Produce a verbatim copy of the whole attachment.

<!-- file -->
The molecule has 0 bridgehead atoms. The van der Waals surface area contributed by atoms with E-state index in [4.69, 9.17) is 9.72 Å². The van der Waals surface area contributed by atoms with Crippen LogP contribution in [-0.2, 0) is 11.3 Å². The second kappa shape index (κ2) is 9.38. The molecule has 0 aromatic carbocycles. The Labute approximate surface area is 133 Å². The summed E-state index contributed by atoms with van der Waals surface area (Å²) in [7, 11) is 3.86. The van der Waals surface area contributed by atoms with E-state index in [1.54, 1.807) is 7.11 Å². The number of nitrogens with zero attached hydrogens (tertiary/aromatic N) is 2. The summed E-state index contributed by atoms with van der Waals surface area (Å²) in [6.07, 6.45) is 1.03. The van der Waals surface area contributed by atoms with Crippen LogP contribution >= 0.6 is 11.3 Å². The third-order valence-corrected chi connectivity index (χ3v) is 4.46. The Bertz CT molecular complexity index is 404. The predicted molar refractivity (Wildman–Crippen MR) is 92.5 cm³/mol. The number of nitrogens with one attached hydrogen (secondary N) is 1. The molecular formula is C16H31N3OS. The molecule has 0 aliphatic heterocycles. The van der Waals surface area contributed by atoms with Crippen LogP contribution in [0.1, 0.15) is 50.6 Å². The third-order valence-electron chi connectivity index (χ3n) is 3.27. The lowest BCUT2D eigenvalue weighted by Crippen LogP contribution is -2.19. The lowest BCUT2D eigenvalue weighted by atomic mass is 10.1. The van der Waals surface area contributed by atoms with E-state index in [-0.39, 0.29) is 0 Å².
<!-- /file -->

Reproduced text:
The molecule has 0 bridgehead atoms. The van der Waals surface area contributed by atoms with E-state index in [4.69, 9.17) is 9.72 Å². The van der Waals surface area contributed by atoms with Crippen LogP contribution in [-0.2, 0) is 11.3 Å². The second kappa shape index (κ2) is 9.38. The molecule has 0 aromatic carbocycles. The Labute approximate surface area is 133 Å². The summed E-state index contributed by atoms with van der Waals surface area (Å²) in [7, 11) is 3.86. The van der Waals surface area contributed by atoms with E-state index in [1.54, 1.807) is 7.11 Å². The number of nitrogens with zero attached hydrogens (tertiary/aromatic N) is 2. The summed E-state index contributed by atoms with van der Waals surface area (Å²) in [6.07, 6.45) is 1.03. The van der Waals surface area contributed by atoms with Crippen LogP contribution >= 0.6 is 11.3 Å². The third-order valence-corrected chi connectivity index (χ3v) is 4.46. The Bertz CT molecular complexity index is 404. The predicted molar refractivity (Wildman–Crippen MR) is 92.5 cm³/mol. The number of nitrogens with one attached hydrogen (secondary N) is 1. The molecular formula is C16H31N3OS. The molecule has 0 aliphatic heterocycles. The van der Waals surface area contributed by atoms with Crippen LogP contribution in [0.1, 0.15) is 50.6 Å². The third-order valence-electron chi connectivity index (χ3n) is 3.27. The lowest BCUT2D eigenvalue weighted by Crippen LogP contribution is -2.19. The lowest BCUT2D eigenvalue weighted by atomic mass is 10.1. The van der Waals surface area contributed by atoms with E-state index in [-0.39, 0.29) is 0 Å².